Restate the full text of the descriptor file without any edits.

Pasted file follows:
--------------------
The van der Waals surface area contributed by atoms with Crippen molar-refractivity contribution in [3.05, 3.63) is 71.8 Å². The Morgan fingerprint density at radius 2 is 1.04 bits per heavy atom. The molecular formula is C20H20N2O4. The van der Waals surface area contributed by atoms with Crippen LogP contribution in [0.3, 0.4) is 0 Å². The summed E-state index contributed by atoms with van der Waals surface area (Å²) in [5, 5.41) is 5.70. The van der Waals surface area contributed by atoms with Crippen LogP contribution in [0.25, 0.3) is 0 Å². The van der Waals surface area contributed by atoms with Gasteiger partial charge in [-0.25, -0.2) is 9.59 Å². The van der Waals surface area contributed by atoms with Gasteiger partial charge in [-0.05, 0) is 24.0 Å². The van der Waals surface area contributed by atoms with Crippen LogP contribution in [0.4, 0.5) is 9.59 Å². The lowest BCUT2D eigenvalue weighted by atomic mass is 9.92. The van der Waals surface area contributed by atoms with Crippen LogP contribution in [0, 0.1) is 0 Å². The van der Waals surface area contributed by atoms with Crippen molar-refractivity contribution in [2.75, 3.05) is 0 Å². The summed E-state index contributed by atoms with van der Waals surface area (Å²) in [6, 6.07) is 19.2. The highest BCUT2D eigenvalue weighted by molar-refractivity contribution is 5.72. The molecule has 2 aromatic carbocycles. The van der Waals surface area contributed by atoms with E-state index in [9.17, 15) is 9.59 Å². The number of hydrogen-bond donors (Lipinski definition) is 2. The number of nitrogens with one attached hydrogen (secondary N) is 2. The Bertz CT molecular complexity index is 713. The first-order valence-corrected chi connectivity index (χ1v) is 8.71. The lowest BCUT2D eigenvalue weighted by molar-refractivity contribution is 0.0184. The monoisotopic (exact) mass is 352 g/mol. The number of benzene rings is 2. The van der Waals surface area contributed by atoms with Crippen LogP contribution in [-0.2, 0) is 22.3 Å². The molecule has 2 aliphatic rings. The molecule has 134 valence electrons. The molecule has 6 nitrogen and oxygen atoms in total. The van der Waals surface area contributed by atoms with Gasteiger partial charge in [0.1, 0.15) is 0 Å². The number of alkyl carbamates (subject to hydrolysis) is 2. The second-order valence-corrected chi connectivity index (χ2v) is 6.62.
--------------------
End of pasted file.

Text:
The van der Waals surface area contributed by atoms with Crippen molar-refractivity contribution in [3.05, 3.63) is 71.8 Å². The Morgan fingerprint density at radius 2 is 1.04 bits per heavy atom. The molecular formula is C20H20N2O4. The van der Waals surface area contributed by atoms with Crippen LogP contribution in [0.3, 0.4) is 0 Å². The summed E-state index contributed by atoms with van der Waals surface area (Å²) in [5, 5.41) is 5.70. The van der Waals surface area contributed by atoms with Crippen LogP contribution in [0.25, 0.3) is 0 Å². The van der Waals surface area contributed by atoms with Gasteiger partial charge in [-0.25, -0.2) is 9.59 Å². The van der Waals surface area contributed by atoms with Gasteiger partial charge in [-0.05, 0) is 24.0 Å². The van der Waals surface area contributed by atoms with Crippen LogP contribution in [0.4, 0.5) is 9.59 Å². The lowest BCUT2D eigenvalue weighted by atomic mass is 9.92. The van der Waals surface area contributed by atoms with Crippen LogP contribution in [0, 0.1) is 0 Å². The van der Waals surface area contributed by atoms with Crippen molar-refractivity contribution in [2.75, 3.05) is 0 Å². The summed E-state index contributed by atoms with van der Waals surface area (Å²) in [6, 6.07) is 19.2. The highest BCUT2D eigenvalue weighted by molar-refractivity contribution is 5.72. The molecule has 2 aromatic carbocycles. The van der Waals surface area contributed by atoms with E-state index in [9.17, 15) is 9.59 Å². The number of hydrogen-bond donors (Lipinski definition) is 2. The number of nitrogens with one attached hydrogen (secondary N) is 2. The Bertz CT molecular complexity index is 713. The first-order valence-corrected chi connectivity index (χ1v) is 8.71. The lowest BCUT2D eigenvalue weighted by molar-refractivity contribution is 0.0184. The monoisotopic (exact) mass is 352 g/mol. The number of benzene rings is 2. The van der Waals surface area contributed by atoms with Crippen LogP contribution in [-0.2, 0) is 22.3 Å². The molecule has 2 aliphatic rings. The molecule has 134 valence electrons. The molecule has 6 nitrogen and oxygen atoms in total. The van der Waals surface area contributed by atoms with Gasteiger partial charge in [0.1, 0.15) is 0 Å². The number of alkyl carbamates (subject to hydrolysis) is 2. The second-order valence-corrected chi connectivity index (χ2v) is 6.62.